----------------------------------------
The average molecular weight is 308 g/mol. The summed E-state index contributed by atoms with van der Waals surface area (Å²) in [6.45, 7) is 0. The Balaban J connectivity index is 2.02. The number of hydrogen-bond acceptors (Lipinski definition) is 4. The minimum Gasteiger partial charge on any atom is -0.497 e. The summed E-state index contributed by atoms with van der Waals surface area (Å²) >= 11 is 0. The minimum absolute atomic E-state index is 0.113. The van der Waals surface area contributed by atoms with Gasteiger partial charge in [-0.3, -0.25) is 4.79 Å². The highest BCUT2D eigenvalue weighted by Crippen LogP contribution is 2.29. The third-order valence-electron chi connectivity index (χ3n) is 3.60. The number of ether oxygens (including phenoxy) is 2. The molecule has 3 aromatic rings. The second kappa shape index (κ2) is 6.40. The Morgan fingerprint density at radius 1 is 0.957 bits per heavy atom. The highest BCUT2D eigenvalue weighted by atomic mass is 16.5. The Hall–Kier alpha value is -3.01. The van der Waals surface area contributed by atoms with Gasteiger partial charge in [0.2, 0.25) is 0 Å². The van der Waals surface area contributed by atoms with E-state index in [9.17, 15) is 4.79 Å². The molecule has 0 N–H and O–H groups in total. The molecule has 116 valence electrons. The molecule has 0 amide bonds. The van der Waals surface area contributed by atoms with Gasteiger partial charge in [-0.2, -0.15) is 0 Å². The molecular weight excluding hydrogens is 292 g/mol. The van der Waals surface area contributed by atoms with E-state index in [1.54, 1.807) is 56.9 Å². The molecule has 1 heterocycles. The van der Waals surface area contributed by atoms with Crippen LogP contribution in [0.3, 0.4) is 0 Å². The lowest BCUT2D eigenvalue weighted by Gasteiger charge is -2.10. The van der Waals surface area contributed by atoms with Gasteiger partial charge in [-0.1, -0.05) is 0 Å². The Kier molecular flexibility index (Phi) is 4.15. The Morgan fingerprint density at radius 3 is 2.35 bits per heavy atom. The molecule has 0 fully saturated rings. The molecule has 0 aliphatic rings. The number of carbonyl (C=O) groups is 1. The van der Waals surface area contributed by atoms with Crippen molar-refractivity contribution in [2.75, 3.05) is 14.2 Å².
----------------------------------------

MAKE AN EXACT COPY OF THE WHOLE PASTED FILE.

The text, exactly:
The average molecular weight is 308 g/mol. The summed E-state index contributed by atoms with van der Waals surface area (Å²) in [6.45, 7) is 0. The Balaban J connectivity index is 2.02. The number of hydrogen-bond acceptors (Lipinski definition) is 4. The minimum Gasteiger partial charge on any atom is -0.497 e. The summed E-state index contributed by atoms with van der Waals surface area (Å²) >= 11 is 0. The minimum absolute atomic E-state index is 0.113. The van der Waals surface area contributed by atoms with Gasteiger partial charge in [-0.3, -0.25) is 4.79 Å². The highest BCUT2D eigenvalue weighted by Crippen LogP contribution is 2.29. The third-order valence-electron chi connectivity index (χ3n) is 3.60. The number of ether oxygens (including phenoxy) is 2. The molecule has 3 aromatic rings. The second kappa shape index (κ2) is 6.40. The Morgan fingerprint density at radius 1 is 0.957 bits per heavy atom. The highest BCUT2D eigenvalue weighted by atomic mass is 16.5. The Hall–Kier alpha value is -3.01. The van der Waals surface area contributed by atoms with Gasteiger partial charge in [0.2, 0.25) is 0 Å². The van der Waals surface area contributed by atoms with E-state index in [9.17, 15) is 4.79 Å². The molecule has 0 N–H and O–H groups in total. The molecule has 116 valence electrons. The molecule has 0 amide bonds. The van der Waals surface area contributed by atoms with Gasteiger partial charge in [-0.2, -0.15) is 0 Å². The molecular weight excluding hydrogens is 292 g/mol. The van der Waals surface area contributed by atoms with E-state index in [1.54, 1.807) is 56.9 Å². The molecule has 1 heterocycles. The van der Waals surface area contributed by atoms with Crippen LogP contribution in [0.3, 0.4) is 0 Å². The lowest BCUT2D eigenvalue weighted by Gasteiger charge is -2.10. The van der Waals surface area contributed by atoms with Gasteiger partial charge in [-0.1, -0.05) is 0 Å². The Kier molecular flexibility index (Phi) is 4.15. The Morgan fingerprint density at radius 3 is 2.35 bits per heavy atom. The molecule has 0 fully saturated rings. The molecule has 0 aliphatic rings. The number of carbonyl (C=O) groups is 1. The van der Waals surface area contributed by atoms with Crippen molar-refractivity contribution in [2.75, 3.05) is 14.2 Å².